Despite the rapid clip at which I am working to become a doctor, I try, try, try to slow down and observe this place, to take it in and notice the unique things. This weekend helped me to settle and gaze, to take in the flat farmland, to hug my boyfriend, to laugh with new friends, and to read through old physiology notes in order to refresh my memory and help me be more present in my current classes.

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When you talk about the Midwest with anyone, they inevitably say something about how nice people are here. My initial experience with this Midwestern friendliness involved some confusion, seeing as I come from Boston, a place where nobody acknowledges anybody unless they definitely want to talk. When I arrived in Chicago, a stranger would smile and ask me, "How are you?" I inaccurately perceived this as an open invitation for a full conversation. Over the past two years of living here, I've learned that friendliness does not necessarily equate to a desire to have a conversation, they're just being kind, I guess. I'm still a little weirded out by this; if you ask me how I'm doing, I still look at you sideways to figure out if you actually want me to answer that question, or not. On the other hand, my rather immediate assumption to jump into conversation has served me well, and I've made friends with shop clerks at nearly every place I buy goods and services.

Right now, the Midwest is my home, though perhaps not my truest Place. Here in Chicago, I've had to stumble along trying to navigate the culture, and I finally feel that maybe I'm able to catch these Midwesterners in stride and keep up. I have learned so much about life in the heart of classic America by living here. My greatest adventures so far have been getting to know a place by living in it, participating in the community, and feeling out the social habits of the people there. From this perspective, it's no wonder I feel so slammed with new information; it's not just the study of medicine I've been trying to assimilate, but the Midwestern way of life as well.

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So being in medical school is more than just your peers, your books, your lectures, and the other trappings of studying medicine. Many of us move to a new place to start this journey into medicine, and the culture of that new place also provides us with struggles and triumphs. If we can find the time to sit with our new place, in addition to our books, we'll learn more about the world, which will certainly make us better doctors, right?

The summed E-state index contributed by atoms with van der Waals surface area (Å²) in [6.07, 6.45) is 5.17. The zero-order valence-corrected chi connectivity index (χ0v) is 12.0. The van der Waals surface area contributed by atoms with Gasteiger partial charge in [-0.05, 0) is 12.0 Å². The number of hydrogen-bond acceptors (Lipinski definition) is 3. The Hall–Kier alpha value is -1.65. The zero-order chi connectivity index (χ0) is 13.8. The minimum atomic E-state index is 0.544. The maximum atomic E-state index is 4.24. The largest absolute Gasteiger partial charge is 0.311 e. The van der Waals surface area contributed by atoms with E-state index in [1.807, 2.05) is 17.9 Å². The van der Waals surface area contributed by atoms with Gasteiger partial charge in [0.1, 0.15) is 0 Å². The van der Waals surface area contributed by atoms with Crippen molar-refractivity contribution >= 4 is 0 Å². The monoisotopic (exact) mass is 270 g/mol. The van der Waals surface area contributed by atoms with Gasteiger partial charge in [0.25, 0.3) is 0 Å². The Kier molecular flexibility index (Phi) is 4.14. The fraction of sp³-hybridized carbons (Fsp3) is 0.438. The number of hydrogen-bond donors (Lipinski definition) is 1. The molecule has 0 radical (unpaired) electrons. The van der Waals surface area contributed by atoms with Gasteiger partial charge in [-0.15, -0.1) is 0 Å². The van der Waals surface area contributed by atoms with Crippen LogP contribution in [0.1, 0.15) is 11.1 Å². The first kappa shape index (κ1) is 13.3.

On Community (and Chocolates for Breakfast!)

I went home. I flew in and out of Boston on my way to and from a wedding in the Adirondack Park in northern New York. My parents have 2 more weeks to pack before they move out of my childhood home, a place they have lived for the past 30 years. While the home itself is large and lovely, it is really the neighbors that make that place home.

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On Sunday night we had our neighborhood grandmother, Mrs. Chris, over for apple pie to celebrate her 80-something birthday. She brought the remainder of a box of chocolates to share and when I asked if she had eaten the others for lunch, she giggled and replied, "Breakfast!"

The Hartnetts, our other neighbors, also came over to sing happy birthday and share dessert. You have to understand that all of this transpired over the course of about 15 minutes; my parents realized they had a pie to eat, Mrs. Chris popped her head in the door on her evening walk, I called my best friend Annie (living momentarily with her parents next door while she and her boyfriend wait for their new apartment to be ready), and within 5 minutes she and her family had walked the 100 yards from their front door to ours. And we had a little party!

After pie, Annie's boyfriend Drew helped my brother with his statistics homework, while Annie and I tried to come up with the perfect caption for the photo of Mrs. Chris and the birthday sparkler in her piece of pie.

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This is the community I come from. It explains the high expectations I have for Home, wherever that place turns out to be. I know that Chicago is not my true Home, but while I am here, the NUHS community is serving and supporting me better than I ever imagined it would. I chat with my professors in the hallway and I see them at our botanical garden, on the train, and walking around campus. There is an online community too, on Facebook pages, where my fellow students and our professors post links to relevant articles and information about upcoming seminars, workshops, presentations and club meetings.

The recent improvements on campus at the library and the ongoing work in Janse are providing us with more places to congregate during downtime and create community on campus. You might think that 28 credits and all the work that goes into keeping current in all those classes would leave us little time to engage with our community, but it seems that all that work actually brings us together. We commiserate, we struggle together, and we experience success together. We are a small community of hard workers with similar goals and morals when it comes to healthcare. Some of us come from different states, some of us love Chicagoland, and some of us feel lost in this expansive city, but no matter your perspective on this place as Home, the NUHS community certainly offers a supportive community if you are willing to engage.

Maybe This Will Touch Your Heart Today

OK readers, I did it! I decided. My parents were a reliable sounding board in a conversation last week and while I trust my own intuition and will follow it even in the face of resistance, being reassured with parental support really sealed the deal. I plan to start the massage program in September!

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Source: www.ieet.org

Trusting intuition is something we address in class from the very first trimester. Mostly, we have these discussions in our naturopathic theory classes, although this week in Homeopathy 1 we started a topic on How To Take the Case, which is inseparable from learning about becoming a true healer. "Taking the case" means listening to our patients without any preconceptions; it means forgetting ourselves, and dissolving the boundary between the self and the world so as to note every important detail.